Pasadena's Jet Propulsion Laboratory is a control center for robotic space exploration, yes, but its origins are older than that. It was started in
the 30's as an informal testbed for Caltech rocketeers, but on November 20, 1943, the Jet Propulsion Laboratory was officially conceived to design a rocket that would compete with Axis Germany's V-2 Rocket.
Their first rocket, the Private A, flew December 1944, and achieved a range of 11 miles. Their next rocket, the WAC Corporal made history when in 1949, one was launched from the nose of a V2 rocket, achieving an altitude of 244 miles, becoming the first United States rocket to enter outer space.
Starting with Explorer 1 (our first satellite) in 1958, JPL changed its focus from the rockets to what sits on top of them. JPL's Surveyor missions gathered the data necessary for the success of the Apollo missions. Thusly, JPL has pioneered many now common techniques for space exploration, for instance, Mariner 10, launched in 1973, was the first probe to use gravity assist slingshotting to boost its speed.
JPL engineers designed and built the twin Voyager probes which did the first thorough mapping of Mars, and proceeded then to spiral out of our solar system, discovering such interesting things on the way as active volcanoes on Jupiter's moon, Io. Surprisingly, the Voyager mission is still ongoing; both spacecraft are now leaving our neighborhood entirely, and still sending back worthwhile data.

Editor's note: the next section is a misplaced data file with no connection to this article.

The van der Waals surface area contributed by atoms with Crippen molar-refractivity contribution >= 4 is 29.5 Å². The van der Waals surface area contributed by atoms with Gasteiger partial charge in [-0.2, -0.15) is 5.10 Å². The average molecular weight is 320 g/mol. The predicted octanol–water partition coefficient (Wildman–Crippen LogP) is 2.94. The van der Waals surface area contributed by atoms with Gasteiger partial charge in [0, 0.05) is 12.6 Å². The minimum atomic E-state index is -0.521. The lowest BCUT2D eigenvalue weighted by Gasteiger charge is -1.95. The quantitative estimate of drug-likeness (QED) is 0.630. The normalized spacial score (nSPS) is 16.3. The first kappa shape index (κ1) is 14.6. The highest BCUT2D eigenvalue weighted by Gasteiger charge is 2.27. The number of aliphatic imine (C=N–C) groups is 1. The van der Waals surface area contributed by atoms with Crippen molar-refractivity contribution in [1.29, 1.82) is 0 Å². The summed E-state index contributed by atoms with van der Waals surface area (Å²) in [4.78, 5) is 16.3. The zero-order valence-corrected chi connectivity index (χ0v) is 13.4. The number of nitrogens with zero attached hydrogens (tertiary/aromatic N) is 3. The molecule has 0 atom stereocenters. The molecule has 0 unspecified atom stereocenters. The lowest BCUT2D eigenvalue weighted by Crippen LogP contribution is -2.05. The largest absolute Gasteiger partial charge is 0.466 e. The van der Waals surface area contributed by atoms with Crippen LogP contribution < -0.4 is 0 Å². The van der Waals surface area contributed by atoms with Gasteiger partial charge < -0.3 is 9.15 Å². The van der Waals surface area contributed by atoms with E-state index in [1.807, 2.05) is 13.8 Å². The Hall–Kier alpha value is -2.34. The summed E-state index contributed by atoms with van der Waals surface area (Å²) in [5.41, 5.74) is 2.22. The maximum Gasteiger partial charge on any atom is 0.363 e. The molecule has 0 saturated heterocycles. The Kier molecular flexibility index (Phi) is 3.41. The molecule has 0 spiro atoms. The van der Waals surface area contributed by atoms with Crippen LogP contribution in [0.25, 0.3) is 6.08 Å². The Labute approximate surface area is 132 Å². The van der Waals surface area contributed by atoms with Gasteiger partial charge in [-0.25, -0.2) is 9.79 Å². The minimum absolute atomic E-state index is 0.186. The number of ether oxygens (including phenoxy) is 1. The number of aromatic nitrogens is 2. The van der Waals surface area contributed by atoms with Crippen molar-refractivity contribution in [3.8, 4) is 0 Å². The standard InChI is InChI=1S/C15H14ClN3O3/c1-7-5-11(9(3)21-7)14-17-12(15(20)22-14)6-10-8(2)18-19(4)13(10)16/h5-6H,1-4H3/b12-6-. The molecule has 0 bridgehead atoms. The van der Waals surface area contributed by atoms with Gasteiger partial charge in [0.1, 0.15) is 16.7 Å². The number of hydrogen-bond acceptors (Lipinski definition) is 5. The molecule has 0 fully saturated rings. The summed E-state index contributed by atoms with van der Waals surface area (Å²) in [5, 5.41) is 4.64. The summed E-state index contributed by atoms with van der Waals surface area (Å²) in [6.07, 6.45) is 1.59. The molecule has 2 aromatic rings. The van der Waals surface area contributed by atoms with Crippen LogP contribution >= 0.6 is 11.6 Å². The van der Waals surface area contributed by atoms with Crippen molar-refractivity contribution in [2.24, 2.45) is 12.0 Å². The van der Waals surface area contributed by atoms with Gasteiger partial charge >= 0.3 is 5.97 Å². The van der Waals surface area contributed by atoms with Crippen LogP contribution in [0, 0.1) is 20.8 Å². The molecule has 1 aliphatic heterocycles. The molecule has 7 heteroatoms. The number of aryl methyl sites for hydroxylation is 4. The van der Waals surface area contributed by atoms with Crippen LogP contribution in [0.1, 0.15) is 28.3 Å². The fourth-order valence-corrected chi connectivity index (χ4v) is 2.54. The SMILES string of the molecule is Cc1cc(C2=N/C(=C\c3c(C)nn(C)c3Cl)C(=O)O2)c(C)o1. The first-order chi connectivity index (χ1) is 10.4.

JPL engineers fitted those extraterrestrial eyeglasses onto the Hubble Space Telescope that changed it from myopic money drain to fascinating source of wonderful images. They designed and built the Mars Pathfinder.
JPL scientists aren't all work, though, mechanical engineer Lonnie Johnson designed the Super Soaker, which has earned him not only $500 million in profits, but also a world-famous invention. The dress code is notoriously relaxed; there's a classic picture of an audience at a missile test, five crisp Army and Air Force men, and one shirtless JPL man.
JPL's full history is a long and detailed story, which I've highlighted here, but if you want to read more, the full story (as well as my source) is here: http://www.jpl.nasa.gov/about_JPL/, and more specifically, http://www.jpl.nasa.gov/about_JPL/jpl101.pdf